Archives for March 2010
March 29, 2010 by 2 Comments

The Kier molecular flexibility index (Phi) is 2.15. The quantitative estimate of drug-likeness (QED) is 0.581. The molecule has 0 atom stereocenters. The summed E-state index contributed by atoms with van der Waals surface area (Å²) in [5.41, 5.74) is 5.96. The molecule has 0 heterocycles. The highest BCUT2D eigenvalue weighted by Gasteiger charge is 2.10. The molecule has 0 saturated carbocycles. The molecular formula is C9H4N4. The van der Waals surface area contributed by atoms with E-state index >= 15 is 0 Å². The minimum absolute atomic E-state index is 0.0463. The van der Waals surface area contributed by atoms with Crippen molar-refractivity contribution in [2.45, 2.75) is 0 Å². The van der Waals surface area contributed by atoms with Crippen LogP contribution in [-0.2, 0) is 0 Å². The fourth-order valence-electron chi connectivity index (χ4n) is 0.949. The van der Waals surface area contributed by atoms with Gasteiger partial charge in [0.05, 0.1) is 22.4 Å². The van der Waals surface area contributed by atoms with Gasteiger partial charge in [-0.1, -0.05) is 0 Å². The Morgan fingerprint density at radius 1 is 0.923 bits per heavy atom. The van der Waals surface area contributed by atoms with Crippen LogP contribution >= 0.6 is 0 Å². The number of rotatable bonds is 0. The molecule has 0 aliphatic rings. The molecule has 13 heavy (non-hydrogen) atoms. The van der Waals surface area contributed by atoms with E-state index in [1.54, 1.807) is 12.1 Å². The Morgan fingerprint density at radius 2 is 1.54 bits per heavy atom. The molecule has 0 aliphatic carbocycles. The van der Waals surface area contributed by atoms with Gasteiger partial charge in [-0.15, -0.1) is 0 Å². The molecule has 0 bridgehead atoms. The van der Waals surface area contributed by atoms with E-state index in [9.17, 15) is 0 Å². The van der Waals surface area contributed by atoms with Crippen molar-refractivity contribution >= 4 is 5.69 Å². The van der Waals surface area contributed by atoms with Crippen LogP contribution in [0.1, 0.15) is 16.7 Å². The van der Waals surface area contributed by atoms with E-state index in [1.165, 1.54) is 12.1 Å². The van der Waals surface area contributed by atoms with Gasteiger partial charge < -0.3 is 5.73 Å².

The whole reason why SEPA was so slow to move on, according to banks, was that everyone was expecting the PSD end-date (November 2009) to arrive. After which, everything would have run swift and smooth. “Give us an end date” banks said, “and things will happen”. The PSD end-date has come and passed, and I still see almost nothing happening in SEPA-land, besides hearing the very many reasons from banks why SEPA is still at the starting blocks. Especially regarding direct debit payments (SDD). Ironically enough, the end date conundrum risks to become another nail in the SEPA coffin. Just some of the most recent statements help (regretfully) clarify my assumption. From the PSD official document: Mandatory reachability obligation of SDD (only for ‘Core’ DD, not ‘B2B’): • Transition period until November 2010 for payment service providers (PSPs) in national euro direct debit schemes. • PSPs outside the Eurozone: November 2014. This one from the “European Parliament resolution on the implementation of SEPA” (March 2009): • [SDD shall start] not later than 31 December 2012. This other one is from the EC “Feedback on the public consultation on possible end-date(s) for SEPA migration“, (September 2009): • There will be same (italics by me) migration date to SCT (credit transfer) and SDD. • The date will be the end-2012 or end-2013. An April 2009 EPC newsletter reads, instead: • One migration end date for both SCT and SDD. • Consideration should be given to the normal investment cycle of 3 to 5 years (my comment: that is, not before 2013-14). • When a new country joins the euro zone, it should implement SEPA rulebooks by the latest 5 years after the adoption of the euro. Finally, the “coup de theatre” from the June 2009 Payment system End-users committee’s (EUC) position paper on SEPA DD: • No legislation on SEPA end dates without the resolution of all outstanding issues. • The setting of arbitrary end-dates by legislation would result in a failure (again, my italics) of SEPA. • End dates for the three SEPA products should be considered separately (ditto). Bottom line: An end date is not the most important thing for corporate users to get SEPA up and running. It is apparently for banks. So, if banks are supposed to listen to their clients, shouldn’t it be about time to put aside the end date debate and start doing something REALLY serious about SEPA? Like, for instance, listen?